See more »

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User Reviews

 
A sensitive and honest depiction of a profound and devastating love story
23 July 2012 | by polar24See all my reviews

In 'Amour', we delve into the deepest, and most profound type of love seldom explored on screen, examined to it's uncompromising end. It is one of the most moving displays of love, in recent memory. That the couple at the heart of this film are 80-plus year old, bourgeois, retired French-speaking music teachers is surprising. That their story speaks to so many audiences worldwide regardless of their age and culture should not be, it simply reflects the universal emotions at the core of this film told with great honesty and sensitivity.

Ironically, as the title suggests, this is (not) another love story. In his most classical and refined film yet, Austrian master Haneke has once again asks questions of the audience in his own subversive, clinical, uncomfortable methods, yet (in what many see as a departure) with profoundly moving results. Some of the signature Haneke 'shocks' still remain, but this time they also carry devastating emotional weight.

Paradoxically the emotional force of the film comes from Haneke's characteristic clinical style of filmmaking: static shots, framed in mid to long distance, no score, economical and direct screenplay, however assisted by an always crisp sound design, sharp lighting and cinematography courtesy of Darius Khondji (Midnight in Paris), and naturalistic and honest performances. This time however, the approach feels gentler and respectful without the standard disdain and nihilism one expects from Haneke.

Yet there remains a palpable sense of the unknown and danger as film progresses (ironically almost exclusively in their spacious and comfortable apartment) ratcheting up a claustrophobic sense of fear. The film also spends it's time almost solely on the two leads, the emotional weight they carry and the connection to the audience evidenced by genuine laughter, gasps and tears (laughter or sorrow I won't disclose) was incredibly moving for two (real-life) octogenarians that few would admit, they have more in common than they would believe.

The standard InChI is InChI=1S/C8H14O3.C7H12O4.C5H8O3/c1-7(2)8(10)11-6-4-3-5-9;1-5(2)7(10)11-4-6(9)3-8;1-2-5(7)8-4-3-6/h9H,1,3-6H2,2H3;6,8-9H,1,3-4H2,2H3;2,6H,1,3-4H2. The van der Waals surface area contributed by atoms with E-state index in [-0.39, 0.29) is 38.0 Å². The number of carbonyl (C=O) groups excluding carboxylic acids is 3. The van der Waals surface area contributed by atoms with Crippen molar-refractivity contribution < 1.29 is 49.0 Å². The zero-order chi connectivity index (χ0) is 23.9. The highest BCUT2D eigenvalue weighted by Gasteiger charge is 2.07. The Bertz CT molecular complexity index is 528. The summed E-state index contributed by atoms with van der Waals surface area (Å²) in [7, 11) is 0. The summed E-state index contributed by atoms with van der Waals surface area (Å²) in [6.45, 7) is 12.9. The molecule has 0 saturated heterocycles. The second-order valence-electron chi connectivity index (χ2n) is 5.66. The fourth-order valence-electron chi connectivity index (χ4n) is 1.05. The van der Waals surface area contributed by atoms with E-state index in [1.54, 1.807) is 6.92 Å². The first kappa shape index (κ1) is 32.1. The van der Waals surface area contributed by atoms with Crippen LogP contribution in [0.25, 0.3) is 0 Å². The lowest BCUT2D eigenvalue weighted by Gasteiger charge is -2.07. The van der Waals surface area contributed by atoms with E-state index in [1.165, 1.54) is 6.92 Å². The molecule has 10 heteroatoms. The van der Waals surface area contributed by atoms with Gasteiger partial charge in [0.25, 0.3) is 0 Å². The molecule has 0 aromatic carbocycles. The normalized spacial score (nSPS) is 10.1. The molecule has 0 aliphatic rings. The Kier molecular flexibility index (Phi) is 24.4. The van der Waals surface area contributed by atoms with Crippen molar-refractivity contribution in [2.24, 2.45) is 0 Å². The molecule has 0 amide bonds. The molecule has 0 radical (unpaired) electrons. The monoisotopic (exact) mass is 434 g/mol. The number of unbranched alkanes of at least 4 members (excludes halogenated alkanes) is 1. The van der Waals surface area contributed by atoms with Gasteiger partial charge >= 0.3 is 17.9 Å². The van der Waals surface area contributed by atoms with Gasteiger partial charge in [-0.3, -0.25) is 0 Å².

I've not said much about the film's story - an elderly French couple live in a Parisian apartment until an unexpected event causes them to reevaluate their life - it is simple in it's construction and execution, and the emotional peaks are best experienced by yourself with a friend or family member and a receptive audience. I watched this at the Sydney Film Festival in June, about a month after it's premiere in Cannes in May for which it deservedly won with enthusiastic reception. The theatre was comparatively (and undeservedly) under attended, yet the reception was attentively silent, collectively moved.

Following the visceral and subversive Caché and the more refined and sprawling White Ribbon, it appeared that Haneke had reached a creative zenith. Almost inevitably however, and especially given with the subject matter, he has restrained his somewhat acerbic style and delivered a film that is superlatively honest and sincere in all it's creative aspects. He has given an honest appraisal of a tender human relationship that should move even the most dispassionate viewer by the often unflinching humanity displayed on screen. One of the greatest and profound achievements seen on screen in many years, this is film at it's purest and most powerful form.